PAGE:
I attended the talk with great difficulty, bearing two arms in white casts and loaded up on pseudo-opiate painkillers. But it was worth it because Charles Taylor is a living legend and you don’t want to miss a literal giant strut his stuff. He spoke for about 45 minutes against reductionist explanations.

Then at the end an oh-so-stylish UCD postgrad who might as well have been wearing a tshirt with Derrida’s face on it (sadly they exist) for all the effort he was making to come across as smart, took up the great Canadian intellectual on his incoherence. It is for this reason that I tend to dread the Q&A session after a public lecture. The kind of people who ask questions sometimes seem to be more interested in speaking than in learning or even engaging in dialogue.

Nothing will ever likely compare with the woman who in a Q&A session with Stan the Man, suggested, proposed, nay lobbied that responsibility for the formation of moral vision in the 21st Century must fall to… the novel! Hauerwas was surprisingly restrained in that he didn’t unleash his violent sonofabitch sensibilities and almost managed to deal politely with the suggestion. I didn’t have the guts to raise my hand to suggest that YouTube videos could shape our ethical imagination.

The same postgrad showed up (without my permission!) at a public lecture at Maynooth a few months ago. After Roger Scruton had finished his talk against reductionist explanations of the mind, this handsome joker raised the fact that he still thought Charles Taylor was an idiot. Scruton reacted by talking with respect of his friend “Chuck’s” eminence. He didn’t seem to address the problem of his obvious stupidity.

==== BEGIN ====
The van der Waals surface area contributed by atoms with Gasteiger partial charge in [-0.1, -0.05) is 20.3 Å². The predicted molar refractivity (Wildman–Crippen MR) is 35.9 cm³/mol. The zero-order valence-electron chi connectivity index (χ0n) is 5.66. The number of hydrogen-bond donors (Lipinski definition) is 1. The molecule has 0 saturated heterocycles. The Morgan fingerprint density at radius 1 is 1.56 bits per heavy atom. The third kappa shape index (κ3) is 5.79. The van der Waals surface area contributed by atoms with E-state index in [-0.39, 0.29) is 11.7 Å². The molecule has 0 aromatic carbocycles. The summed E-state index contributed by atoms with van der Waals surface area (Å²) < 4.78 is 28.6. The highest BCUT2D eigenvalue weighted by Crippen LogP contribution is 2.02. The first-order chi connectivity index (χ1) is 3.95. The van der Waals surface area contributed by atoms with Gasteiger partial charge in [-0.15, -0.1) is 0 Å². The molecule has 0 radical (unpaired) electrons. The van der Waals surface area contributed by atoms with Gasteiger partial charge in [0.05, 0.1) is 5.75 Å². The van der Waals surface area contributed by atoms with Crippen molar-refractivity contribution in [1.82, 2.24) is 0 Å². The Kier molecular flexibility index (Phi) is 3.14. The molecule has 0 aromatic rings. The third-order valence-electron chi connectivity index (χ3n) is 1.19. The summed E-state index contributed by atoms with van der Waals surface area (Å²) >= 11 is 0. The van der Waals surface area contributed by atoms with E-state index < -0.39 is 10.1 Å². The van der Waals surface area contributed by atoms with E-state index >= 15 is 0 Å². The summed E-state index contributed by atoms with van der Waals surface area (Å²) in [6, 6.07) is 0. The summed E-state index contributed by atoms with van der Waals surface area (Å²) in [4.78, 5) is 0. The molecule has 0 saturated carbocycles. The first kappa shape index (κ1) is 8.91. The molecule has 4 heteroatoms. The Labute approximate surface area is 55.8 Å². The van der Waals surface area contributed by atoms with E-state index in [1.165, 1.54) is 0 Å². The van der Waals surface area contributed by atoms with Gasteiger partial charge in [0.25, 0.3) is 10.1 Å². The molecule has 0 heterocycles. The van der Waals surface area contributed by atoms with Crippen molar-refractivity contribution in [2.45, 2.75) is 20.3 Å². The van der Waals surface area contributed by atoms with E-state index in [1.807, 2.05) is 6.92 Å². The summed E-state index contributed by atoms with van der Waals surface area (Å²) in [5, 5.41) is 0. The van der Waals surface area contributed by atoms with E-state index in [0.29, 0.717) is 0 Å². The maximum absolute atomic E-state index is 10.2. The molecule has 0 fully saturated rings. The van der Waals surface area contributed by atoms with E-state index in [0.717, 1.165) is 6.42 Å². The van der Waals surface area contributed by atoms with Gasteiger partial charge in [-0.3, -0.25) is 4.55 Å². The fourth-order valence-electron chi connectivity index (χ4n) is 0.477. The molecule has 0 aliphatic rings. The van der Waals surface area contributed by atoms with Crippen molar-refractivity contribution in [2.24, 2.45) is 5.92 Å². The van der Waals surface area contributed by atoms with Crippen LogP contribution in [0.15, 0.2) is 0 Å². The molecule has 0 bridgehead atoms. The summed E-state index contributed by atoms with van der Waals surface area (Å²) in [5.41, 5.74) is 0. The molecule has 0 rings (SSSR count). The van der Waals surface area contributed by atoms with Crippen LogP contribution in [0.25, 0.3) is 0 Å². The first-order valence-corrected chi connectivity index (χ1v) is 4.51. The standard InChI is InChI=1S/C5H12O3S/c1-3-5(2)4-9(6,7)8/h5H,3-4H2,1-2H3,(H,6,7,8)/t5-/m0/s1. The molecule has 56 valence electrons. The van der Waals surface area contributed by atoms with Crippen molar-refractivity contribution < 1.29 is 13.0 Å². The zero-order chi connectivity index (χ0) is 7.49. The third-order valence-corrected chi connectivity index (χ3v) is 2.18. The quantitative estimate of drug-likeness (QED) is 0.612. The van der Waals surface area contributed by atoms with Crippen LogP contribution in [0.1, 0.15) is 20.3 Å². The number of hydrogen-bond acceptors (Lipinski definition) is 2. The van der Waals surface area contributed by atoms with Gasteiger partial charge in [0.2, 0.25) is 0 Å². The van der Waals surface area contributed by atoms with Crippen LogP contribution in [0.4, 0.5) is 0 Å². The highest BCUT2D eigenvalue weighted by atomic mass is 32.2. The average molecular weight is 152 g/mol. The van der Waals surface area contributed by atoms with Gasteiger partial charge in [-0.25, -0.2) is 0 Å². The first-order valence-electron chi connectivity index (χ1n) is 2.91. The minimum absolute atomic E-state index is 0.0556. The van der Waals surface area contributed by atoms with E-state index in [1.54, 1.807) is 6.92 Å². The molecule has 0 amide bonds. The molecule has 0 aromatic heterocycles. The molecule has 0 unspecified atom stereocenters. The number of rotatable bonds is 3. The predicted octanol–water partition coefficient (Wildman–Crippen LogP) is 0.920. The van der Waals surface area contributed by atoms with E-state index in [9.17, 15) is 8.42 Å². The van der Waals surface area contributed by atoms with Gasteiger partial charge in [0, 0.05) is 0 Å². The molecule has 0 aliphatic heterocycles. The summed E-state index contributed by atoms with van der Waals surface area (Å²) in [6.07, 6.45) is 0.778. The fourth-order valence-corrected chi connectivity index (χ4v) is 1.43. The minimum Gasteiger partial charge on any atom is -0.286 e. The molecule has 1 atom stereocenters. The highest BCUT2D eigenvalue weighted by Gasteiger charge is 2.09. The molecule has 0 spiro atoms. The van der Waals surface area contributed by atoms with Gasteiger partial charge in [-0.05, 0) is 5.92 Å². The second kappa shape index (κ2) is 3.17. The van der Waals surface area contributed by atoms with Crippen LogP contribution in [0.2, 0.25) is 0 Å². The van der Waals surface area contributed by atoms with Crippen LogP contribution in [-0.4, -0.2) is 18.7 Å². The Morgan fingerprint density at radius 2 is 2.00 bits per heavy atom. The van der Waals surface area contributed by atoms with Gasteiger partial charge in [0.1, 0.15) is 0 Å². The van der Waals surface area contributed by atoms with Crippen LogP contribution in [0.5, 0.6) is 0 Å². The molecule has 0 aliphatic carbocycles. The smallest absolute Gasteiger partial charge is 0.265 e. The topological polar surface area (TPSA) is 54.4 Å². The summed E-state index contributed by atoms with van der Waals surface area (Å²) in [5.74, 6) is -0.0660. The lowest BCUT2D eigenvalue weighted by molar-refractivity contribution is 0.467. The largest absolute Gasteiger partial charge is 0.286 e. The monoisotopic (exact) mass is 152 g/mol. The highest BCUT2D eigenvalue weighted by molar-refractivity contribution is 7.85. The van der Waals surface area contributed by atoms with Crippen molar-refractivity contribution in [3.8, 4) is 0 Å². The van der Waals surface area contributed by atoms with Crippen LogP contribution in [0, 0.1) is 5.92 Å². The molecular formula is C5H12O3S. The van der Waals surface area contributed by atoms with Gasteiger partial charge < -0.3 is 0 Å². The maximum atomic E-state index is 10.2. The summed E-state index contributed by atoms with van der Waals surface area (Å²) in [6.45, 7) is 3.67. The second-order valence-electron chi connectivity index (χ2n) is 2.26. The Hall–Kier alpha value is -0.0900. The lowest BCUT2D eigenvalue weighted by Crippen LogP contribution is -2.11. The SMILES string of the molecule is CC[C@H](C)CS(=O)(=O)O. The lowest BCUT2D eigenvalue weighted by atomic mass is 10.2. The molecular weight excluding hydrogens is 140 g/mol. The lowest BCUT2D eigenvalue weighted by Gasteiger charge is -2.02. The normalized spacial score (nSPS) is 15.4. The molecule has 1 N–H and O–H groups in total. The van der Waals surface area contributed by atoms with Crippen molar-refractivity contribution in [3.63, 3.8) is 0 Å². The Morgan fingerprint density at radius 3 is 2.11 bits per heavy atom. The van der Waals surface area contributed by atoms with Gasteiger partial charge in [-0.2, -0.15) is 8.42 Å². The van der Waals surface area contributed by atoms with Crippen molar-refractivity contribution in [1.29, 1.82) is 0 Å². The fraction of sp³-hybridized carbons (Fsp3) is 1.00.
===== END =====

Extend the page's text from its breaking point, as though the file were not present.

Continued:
Too often, Q&A sessions seem to take the form of the questioner not questioning, but instead stating something and then looking for affirmation. At the end of Terry Eagleton’s recent lecture in Trinity someone described some allegedly cutting edge school of zombie criticism called Undead Decayed Scruturalism or something slightly less stupid and then summed it all up by asking Eagleton if he was familiar with the school?! Familiar with it! Not his opinion, critique or assessment. Not if this relates to the topic at hand. Just whether he was aware of it. Again, I didn’t have the guts to raise my hand to tell him that I have a money box that takes the form of a Tokyo subway car that makes the noises of the metro when you put in coins and was he familiar with my kitschy spare change holder (Aside: Did you know every ward in Tokyo has its own flag?).

In one of the greatest movies of all time, Godfather II, Michael’s son Anthony misses his absent father a great deal while he is in Las Vegas doing Godfathery things. He draws a picture of his dad in his car and builds a radio button survey (one assumes that he later became a web designer) asking “Do you like it. Yes _ No _”

Do You Like It?

The vast majority of Q&A sessions take the form of a lecture equivalent of this drawing. “I yearn, oh esteemed one, for you to recognise me. Validate me. Befriend me. Adopt me. Employ me. Dedicate a freaking book to me. So here is a statement. Do you agree? Am I good? Am I worthy?”

Very boring for the rest of us. After all, what I want to know is what font are they using in their powerpoint?

But for this reason I am nerding up on the history of the Chicago Cubs so that tomorrow when I hang out with Scot McKnight again he’ll recognise that I should really be put in charge of a new theological think tank he will get funding for, dedicated to thinking more god-like thoughts about baseball…

Your Correspondent, Posing as he types for Madame Tussauds